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Following a historic National Diabetes Month, which included the approval of teplizumab and the release of STEP TEENS data, some may have expected the diabetes community might have a moment to digest this new information before the next major breakthroughs. This was not the case.
The month of December welcomed the US Food and Drug Administration’s clearance of the Dexcom G7 CGM system for all types of diabetes, the release of data confirming safety and efficacy of SGLT2 inhibitors in pediatric diabetes, updated Standards of Care in Diabetes, and more. In our December 2022 endocrinology month in review, our editorial team provides recaps and links to the most popular content of the month, which, in addition to the aforementioned topics, includes the release of new hypoglycemia guidelines from the Endocrine Society and a special edition episode of Diabetes Dialogue: Technology, Therapeutics, & Real-World Perspectives where hosts sit down with a member of the writing group for the updated ADA Standards of Care in Diabetes—2023.
Dexcom has announced their Dexcom G7 Continuous Glucose Monitoring (CGM) system has received clearance from the US Food and Drug Administration for people with all types of diabetes aged 2 years and older.
Announced on December 8, the Dexcom G7 boasts an overall MARD of 8.2% and is billed by the company as the most covered CGM on the market.
The Endocrine Society has released a new clinical practice guideline aimed at outlining optimal evidence-based strategies for management of people with diabetes considered to be at high risk for hypoglycemia.
Released on December 7, the guideline, which was created by a multidisciplinary, 10-person team, is expected to be published in the March 2023 print issue of The Journal of Clinical Endocrinology & Metabolism and is cosponsored by major organizations, including the American Association of Clinical Endocrinology and the American Diabetes Association (ADA).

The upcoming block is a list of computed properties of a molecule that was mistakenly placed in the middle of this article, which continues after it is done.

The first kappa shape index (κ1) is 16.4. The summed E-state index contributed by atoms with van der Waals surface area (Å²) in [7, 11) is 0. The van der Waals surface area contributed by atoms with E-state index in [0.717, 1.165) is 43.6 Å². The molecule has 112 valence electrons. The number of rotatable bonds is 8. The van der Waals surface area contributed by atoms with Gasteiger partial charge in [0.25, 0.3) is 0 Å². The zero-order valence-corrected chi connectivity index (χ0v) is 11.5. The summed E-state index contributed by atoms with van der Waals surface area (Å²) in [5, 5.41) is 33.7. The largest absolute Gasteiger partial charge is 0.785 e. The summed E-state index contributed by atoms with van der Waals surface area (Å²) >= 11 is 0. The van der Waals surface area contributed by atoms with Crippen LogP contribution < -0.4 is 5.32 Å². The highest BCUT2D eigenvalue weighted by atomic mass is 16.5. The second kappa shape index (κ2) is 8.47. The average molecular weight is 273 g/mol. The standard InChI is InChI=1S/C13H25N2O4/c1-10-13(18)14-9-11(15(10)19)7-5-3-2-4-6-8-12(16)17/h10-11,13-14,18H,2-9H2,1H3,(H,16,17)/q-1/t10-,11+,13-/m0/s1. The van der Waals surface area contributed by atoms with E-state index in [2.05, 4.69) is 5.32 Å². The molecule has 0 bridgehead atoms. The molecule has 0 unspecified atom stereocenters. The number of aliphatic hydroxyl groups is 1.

New data suggests empagliflozin (Jardiance) use was associated with significant improvements in glycemic control among pediatric patients with type 2 diabetes.
Announced in a December 7 statement from Eli Lilly and Company, results of the phase 3 DINAMO trial indicate use of empagliflozin was associated with a statistically significant reduction in HbA1c and also with a clinically meaningful reduction in fasting plasma glucose among a population of patients aged 10-17 years of age living with type 2 diabetes.
The ADA has released their updated Standards of Care for 2023 with the goal of providing the diabetes care team within an overview of diabetes management, including updates in diabetes technology, obesity, hypertension, heart failure medication, and lipid management.
The 2023 version of the living document, which has been updated annually since 1989, contains more than 100 updated recommendations within its 17 sections, with new updates highlighting the latest advances in clinical aspects of diabetes management, such as pharmacologic approaches to glycemic treatment, but also related to holistic diabetes management, including patient-first language and the influence of social determinants of health.
Not ones to let an opportunity for a timely spotlight episode pass them by, the hosts of Diabetes Dialogue, Diana Isaacs, PharmD, and Natalie Bellini, DNP, sat down with Jane Jeffrie Seley, DNP, MPH, a member of the writing group for the ADA’s Standards of Care in Diabetes—2023 at the ADCES DTC 22 the weekend preceding release to discuss the inpatient management section of the document and what went into formulating the recommendations.
Check out the preview below: